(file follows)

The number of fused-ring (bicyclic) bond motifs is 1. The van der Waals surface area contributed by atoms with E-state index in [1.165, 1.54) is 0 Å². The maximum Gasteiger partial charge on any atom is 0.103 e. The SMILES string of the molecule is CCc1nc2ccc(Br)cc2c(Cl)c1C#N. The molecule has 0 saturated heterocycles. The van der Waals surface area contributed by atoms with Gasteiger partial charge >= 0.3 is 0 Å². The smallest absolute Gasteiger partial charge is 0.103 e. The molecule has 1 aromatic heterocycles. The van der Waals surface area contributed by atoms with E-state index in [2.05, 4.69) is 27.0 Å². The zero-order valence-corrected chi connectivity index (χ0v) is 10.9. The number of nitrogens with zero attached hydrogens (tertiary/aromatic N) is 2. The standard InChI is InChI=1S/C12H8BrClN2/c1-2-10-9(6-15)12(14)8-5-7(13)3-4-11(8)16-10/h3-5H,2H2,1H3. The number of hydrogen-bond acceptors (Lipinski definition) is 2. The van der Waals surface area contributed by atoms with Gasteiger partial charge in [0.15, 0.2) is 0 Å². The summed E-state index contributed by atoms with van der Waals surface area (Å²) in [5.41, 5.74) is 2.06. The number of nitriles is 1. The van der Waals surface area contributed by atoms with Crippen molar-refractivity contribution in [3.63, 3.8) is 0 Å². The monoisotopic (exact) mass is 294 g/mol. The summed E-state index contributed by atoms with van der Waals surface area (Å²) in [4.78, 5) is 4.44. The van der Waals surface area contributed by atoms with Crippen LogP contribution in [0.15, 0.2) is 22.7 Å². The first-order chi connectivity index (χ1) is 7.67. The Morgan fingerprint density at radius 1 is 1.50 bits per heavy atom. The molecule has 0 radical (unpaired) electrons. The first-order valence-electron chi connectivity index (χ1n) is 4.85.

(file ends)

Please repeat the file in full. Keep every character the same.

The number of fused-ring (bicyclic) bond motifs is 1. The van der Waals surface area contributed by atoms with E-state index in [1.165, 1.54) is 0 Å². The maximum Gasteiger partial charge on any atom is 0.103 e. The SMILES string of the molecule is CCc1nc2ccc(Br)cc2c(Cl)c1C#N. The molecule has 0 saturated heterocycles. The van der Waals surface area contributed by atoms with Gasteiger partial charge >= 0.3 is 0 Å². The smallest absolute Gasteiger partial charge is 0.103 e. The molecule has 1 aromatic heterocycles. The van der Waals surface area contributed by atoms with E-state index in [2.05, 4.69) is 27.0 Å². The zero-order valence-corrected chi connectivity index (χ0v) is 10.9. The number of nitrogens with zero attached hydrogens (tertiary/aromatic N) is 2. The standard InChI is InChI=1S/C12H8BrClN2/c1-2-10-9(6-15)12(14)8-5-7(13)3-4-11(8)16-10/h3-5H,2H2,1H3. The number of hydrogen-bond acceptors (Lipinski definition) is 2. The van der Waals surface area contributed by atoms with Gasteiger partial charge in [0.15, 0.2) is 0 Å². The summed E-state index contributed by atoms with van der Waals surface area (Å²) in [5.41, 5.74) is 2.06. The number of nitriles is 1. The van der Waals surface area contributed by atoms with Crippen molar-refractivity contribution in [3.63, 3.8) is 0 Å². The monoisotopic (exact) mass is 294 g/mol. The summed E-state index contributed by atoms with van der Waals surface area (Å²) in [4.78, 5) is 4.44. The van der Waals surface area contributed by atoms with Crippen LogP contribution in [0.15, 0.2) is 22.7 Å². The first-order chi connectivity index (χ1) is 7.67. The Morgan fingerprint density at radius 1 is 1.50 bits per heavy atom. The molecule has 0 radical (unpaired) electrons. The first-order valence-electron chi connectivity index (χ1n) is 4.85.